Isiah Thomas (Bad Boy Piston, not IT Cavalier), who knows a thing or two about making it in the NBA, had this to say about Kendall Marshall: "He needs one 'I love you.'" It was late July of this year during an NBA Summer League Game. The Clippers were playing the Lakers and my all-time favorite Tar Heel Kendall Marshall was giving Lonzo Ball the business.
Every time Lonzo touched the ball, Marshall was pressed up on him. He hunted him around screens and he snatched at the ball every time he tried to put it on the deck. Keep in mind, Kendall is acclaimed for what he does when he has the ball, not when he doesn't. When he did have the ball, Marshall was in his element, scanning the floor, making brilliant passes, and (ahem) marshaling the attack.
Thomas, who was calling the game, was impressed. When it was noted that Marshall was one of the oldest players playing in Summer League and had struggled to make a roster, Thomas offered his 'I love you' line. What that meant, he explained, was that Marshall needed just one guy, a coach or GM ideally, who believed in his game and would give him a chance to flourish.
Take Jonathan Simmons or Hassan Whiteside, both former no-names who are now NBA starters and, in the case of Whiteside, a star. They were languishing in the D (Now G) League and then got their I love yous, from Greg Popovich and Erik Spoelstra. Marshall never got his. Despite his strong play in the Summer League, he didn't get an NBA contract, merely a training camp contract and later a stint in the G League. On Thursday the news came out that he had retired from the G League for good.
No Carolina fan needs to be reminded that Kendall Marshall is hurting in the luck department. The last searing image of Marshall as a Tar Heel comes from the end of the Elite Eight loss to Kansas in 2012. The Jayhawks were just under a minute away from the Final Four, with a wounded Carolina finally out of energy and ideas. The Tar Heels' heads were beginning to hang, recognizing the inevitable. But Marshall, clad in street clothes, was on his feet, clapping his hands and urging his team on. You could read his lips: "Keep playing!"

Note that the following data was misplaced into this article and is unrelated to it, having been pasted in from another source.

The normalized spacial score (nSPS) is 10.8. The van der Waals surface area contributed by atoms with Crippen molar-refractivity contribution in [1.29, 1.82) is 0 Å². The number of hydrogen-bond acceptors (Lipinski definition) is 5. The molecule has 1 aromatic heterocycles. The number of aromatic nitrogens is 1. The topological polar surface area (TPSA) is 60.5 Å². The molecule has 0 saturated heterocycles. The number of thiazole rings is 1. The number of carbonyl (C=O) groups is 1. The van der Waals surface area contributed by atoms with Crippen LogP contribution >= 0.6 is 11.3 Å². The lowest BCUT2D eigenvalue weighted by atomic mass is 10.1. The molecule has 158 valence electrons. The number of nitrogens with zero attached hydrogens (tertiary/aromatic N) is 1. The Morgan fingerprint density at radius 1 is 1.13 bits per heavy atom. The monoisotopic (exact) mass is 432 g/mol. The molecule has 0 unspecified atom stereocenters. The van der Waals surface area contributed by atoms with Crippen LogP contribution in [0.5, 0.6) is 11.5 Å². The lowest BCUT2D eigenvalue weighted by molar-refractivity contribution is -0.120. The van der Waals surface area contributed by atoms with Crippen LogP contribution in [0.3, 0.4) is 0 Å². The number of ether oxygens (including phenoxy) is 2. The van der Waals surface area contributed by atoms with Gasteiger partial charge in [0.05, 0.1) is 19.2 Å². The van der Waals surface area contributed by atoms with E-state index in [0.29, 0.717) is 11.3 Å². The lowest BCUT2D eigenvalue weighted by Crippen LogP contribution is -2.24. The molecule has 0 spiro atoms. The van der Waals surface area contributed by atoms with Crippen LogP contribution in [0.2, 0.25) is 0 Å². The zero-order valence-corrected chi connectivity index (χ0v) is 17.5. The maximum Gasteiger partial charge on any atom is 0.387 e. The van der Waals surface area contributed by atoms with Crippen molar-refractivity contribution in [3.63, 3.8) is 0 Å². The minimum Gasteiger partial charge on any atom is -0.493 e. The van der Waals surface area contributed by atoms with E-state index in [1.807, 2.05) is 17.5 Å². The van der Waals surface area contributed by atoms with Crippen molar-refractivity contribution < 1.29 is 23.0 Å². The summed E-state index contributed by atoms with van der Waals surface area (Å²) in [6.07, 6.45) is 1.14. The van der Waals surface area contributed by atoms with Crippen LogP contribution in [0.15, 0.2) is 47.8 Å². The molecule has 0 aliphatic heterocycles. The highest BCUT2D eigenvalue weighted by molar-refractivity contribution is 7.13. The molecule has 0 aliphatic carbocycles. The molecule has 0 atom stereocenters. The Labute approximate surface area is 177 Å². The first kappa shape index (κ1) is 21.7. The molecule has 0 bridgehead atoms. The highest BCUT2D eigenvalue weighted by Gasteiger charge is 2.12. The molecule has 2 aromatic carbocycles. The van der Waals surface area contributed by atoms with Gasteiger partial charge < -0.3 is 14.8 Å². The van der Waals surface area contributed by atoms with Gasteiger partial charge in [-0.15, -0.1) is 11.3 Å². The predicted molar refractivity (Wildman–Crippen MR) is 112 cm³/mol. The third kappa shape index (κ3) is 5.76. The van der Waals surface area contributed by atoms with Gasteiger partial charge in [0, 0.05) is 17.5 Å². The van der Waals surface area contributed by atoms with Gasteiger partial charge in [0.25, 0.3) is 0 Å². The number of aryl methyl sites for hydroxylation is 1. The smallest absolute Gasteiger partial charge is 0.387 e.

There has never been a less fitting end to a Carolina player's career. For a season and a half, Kendall Marshall was the beating heart of the Tar Heels. He single-handedly turned the 2011 season from a massive letdown to a success. His Cousy Award-winning 2012 season cemented him as one of the elite UNC point guards. No Tar Heel has ever passed the ball better than Marshall. He wasn't a passer, he was a savant. And, despite being an underclassman, he was the vocal leader of the team.
For five seasons, Marshall's playmaking brilliance kept him in the hunt for a regular role on an NBA squad. Moments stand out, particularly his 54-game stretch with the Lakers where he averaged nine assists a game. But the simple truth is that the NBA has changed: Point guards are expected to be explosive, dribble-drive scoring threats first and foremost. Coaches want guards who can get into the lane using their handle. That isn't Kendall Marshall. Twenty years ago? He'd be on a team. But he had the bad luck of being born in the ‘90s, not playing in them.
Who knows where Kendall Marshall's twisting road will take him next; maybe he'll try his hand in Europe, maybe he'll join a coaching staff somewhere. But one thing is absolutely certain—his road has not come to an end. Not a chance. Because there's no teaching what he's got, there's only being born with it. And there's always a place for that. Maybe not in the NBA, maybe not even on the court, but there's a place.
And another thing is absolutely certain: Kendall Marshall will heed his own advice of "keep playing." He knows that he has not yet given basketball all he has to offer, not by a long shot. And, who knows? Maybe the 2012 Elite Eight wasn't the last time a suit-clad Kendall Marshall urges on a Tar Heels team from the bench.